Knowing you're not alone: understanding peer support for stroke survivors

DORNING Holly, et al
Nuffield Trust
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An independent evaluation to assess the value and impact of Stroke Association Voluntary Groups (SAVGs) for stroke survivors and their carers. The groups provide volunteer-led, peer support and offer a range of activities such as exercise, art, music, gardening, and trips. The evaluation used a mixed methods approach, including a questionnaire of stroke survivors and carers to capture self-reported measures of health and wellbeing. It drew on the experiences and views of more than 200 stroke survivors and 100 carers from 30 local groups, as well as 20 Stroke Association staff and volunteers. Although results of the self-report questionnaire did find statistically significant changes in outcome measures for stroke survivors in relation to social isolation, mental wellbeing, or self-management during the three-month evaluation, group members did report positive benefits from attending SAVG groups. Stroke survivors reported that the groups had a positive impact on reducing social isolation, with social support given as stroke survivors’ main reasons for attending a SAVG. The groups also provided opportunities for survivors to gain confidence, regain practical skills, and also to improve their emotional wellbeing. Carers also described improvements in their mental wellbeing. The evaluation also identified challenges faced by staff and volunteers running the groups. (Edited publisher abstract)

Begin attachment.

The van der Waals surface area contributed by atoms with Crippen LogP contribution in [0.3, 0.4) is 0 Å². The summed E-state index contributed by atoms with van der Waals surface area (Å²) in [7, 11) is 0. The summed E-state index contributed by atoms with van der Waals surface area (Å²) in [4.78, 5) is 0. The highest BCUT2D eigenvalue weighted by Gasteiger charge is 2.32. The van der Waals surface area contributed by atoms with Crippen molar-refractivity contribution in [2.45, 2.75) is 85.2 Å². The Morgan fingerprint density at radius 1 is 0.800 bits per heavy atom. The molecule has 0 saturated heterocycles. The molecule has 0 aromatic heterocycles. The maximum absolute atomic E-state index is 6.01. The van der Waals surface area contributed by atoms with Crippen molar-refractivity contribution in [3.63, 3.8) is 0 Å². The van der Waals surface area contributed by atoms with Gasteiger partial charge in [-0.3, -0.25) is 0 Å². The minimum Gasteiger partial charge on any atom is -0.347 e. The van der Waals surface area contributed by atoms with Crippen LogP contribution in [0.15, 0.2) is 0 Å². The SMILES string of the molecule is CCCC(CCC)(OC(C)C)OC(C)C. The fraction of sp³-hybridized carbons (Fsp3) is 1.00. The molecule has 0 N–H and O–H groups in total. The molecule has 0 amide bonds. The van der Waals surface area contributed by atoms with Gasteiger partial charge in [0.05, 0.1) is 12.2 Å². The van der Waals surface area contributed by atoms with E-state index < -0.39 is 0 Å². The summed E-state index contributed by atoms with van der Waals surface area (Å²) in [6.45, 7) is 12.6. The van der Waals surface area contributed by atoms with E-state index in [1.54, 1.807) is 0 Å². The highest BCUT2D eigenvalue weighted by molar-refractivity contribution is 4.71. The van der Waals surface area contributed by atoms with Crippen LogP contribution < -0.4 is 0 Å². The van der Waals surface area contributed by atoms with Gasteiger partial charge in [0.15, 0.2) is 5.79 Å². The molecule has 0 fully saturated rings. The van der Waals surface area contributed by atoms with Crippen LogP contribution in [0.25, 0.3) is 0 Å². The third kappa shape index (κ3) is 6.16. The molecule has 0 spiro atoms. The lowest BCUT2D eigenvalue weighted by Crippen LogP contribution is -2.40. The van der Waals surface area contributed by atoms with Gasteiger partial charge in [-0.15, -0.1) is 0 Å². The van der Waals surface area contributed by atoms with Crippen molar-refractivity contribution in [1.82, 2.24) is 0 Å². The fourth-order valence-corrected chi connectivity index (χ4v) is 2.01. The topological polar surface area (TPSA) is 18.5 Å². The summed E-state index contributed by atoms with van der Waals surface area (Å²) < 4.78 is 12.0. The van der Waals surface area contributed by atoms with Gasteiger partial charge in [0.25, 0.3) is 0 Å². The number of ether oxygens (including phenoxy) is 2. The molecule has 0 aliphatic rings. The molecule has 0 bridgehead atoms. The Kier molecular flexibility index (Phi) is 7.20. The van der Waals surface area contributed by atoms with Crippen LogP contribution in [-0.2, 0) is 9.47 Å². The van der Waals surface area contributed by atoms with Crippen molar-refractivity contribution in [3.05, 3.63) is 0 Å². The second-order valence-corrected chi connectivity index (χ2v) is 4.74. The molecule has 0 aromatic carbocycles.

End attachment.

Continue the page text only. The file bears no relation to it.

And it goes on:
Subject terms:
evaluation, stroke, peer support, social isolation, wellbeing, mental health, loneliness, volunteers, quality of life, carers, self care, support groups, social networks;
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United Kingdom
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